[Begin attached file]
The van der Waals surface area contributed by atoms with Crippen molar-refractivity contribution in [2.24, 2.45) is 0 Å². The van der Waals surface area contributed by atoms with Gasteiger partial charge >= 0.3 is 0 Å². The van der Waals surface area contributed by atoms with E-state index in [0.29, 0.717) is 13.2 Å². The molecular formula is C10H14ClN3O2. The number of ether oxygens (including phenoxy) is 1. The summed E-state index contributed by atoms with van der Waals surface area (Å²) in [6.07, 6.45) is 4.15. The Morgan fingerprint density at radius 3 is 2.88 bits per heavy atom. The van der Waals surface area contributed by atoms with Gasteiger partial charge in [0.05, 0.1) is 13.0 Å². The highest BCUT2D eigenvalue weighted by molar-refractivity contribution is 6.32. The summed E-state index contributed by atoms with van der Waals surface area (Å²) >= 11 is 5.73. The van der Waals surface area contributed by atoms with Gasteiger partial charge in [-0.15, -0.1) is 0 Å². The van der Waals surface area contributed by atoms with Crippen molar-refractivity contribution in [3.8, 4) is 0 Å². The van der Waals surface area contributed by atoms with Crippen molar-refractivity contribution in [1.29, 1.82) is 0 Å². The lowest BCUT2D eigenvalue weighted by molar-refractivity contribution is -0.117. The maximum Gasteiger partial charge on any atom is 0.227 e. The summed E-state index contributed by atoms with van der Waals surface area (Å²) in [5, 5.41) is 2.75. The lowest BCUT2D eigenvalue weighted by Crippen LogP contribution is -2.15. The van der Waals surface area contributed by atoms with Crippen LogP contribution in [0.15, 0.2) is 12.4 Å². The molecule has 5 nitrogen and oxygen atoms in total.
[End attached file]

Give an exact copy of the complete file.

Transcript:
The van der Waals surface area contributed by atoms with Crippen molar-refractivity contribution in [2.24, 2.45) is 0 Å². The van der Waals surface area contributed by atoms with Gasteiger partial charge >= 0.3 is 0 Å². The van der Waals surface area contributed by atoms with E-state index in [0.29, 0.717) is 13.2 Å². The molecular formula is C10H14ClN3O2. The number of ether oxygens (including phenoxy) is 1. The summed E-state index contributed by atoms with van der Waals surface area (Å²) in [6.07, 6.45) is 4.15. The Morgan fingerprint density at radius 3 is 2.88 bits per heavy atom. The van der Waals surface area contributed by atoms with Gasteiger partial charge in [0.05, 0.1) is 13.0 Å². The highest BCUT2D eigenvalue weighted by molar-refractivity contribution is 6.32. The summed E-state index contributed by atoms with van der Waals surface area (Å²) >= 11 is 5.73. The van der Waals surface area contributed by atoms with Gasteiger partial charge in [-0.15, -0.1) is 0 Å². The van der Waals surface area contributed by atoms with Crippen molar-refractivity contribution in [3.8, 4) is 0 Å². The van der Waals surface area contributed by atoms with Crippen molar-refractivity contribution in [1.29, 1.82) is 0 Å². The lowest BCUT2D eigenvalue weighted by molar-refractivity contribution is -0.117. The maximum Gasteiger partial charge on any atom is 0.227 e. The summed E-state index contributed by atoms with van der Waals surface area (Å²) in [5, 5.41) is 2.75. The lowest BCUT2D eigenvalue weighted by Crippen LogP contribution is -2.15. The van der Waals surface area contributed by atoms with Crippen LogP contribution in [0.15, 0.2) is 12.4 Å². The molecule has 5 nitrogen and oxygen atoms in total.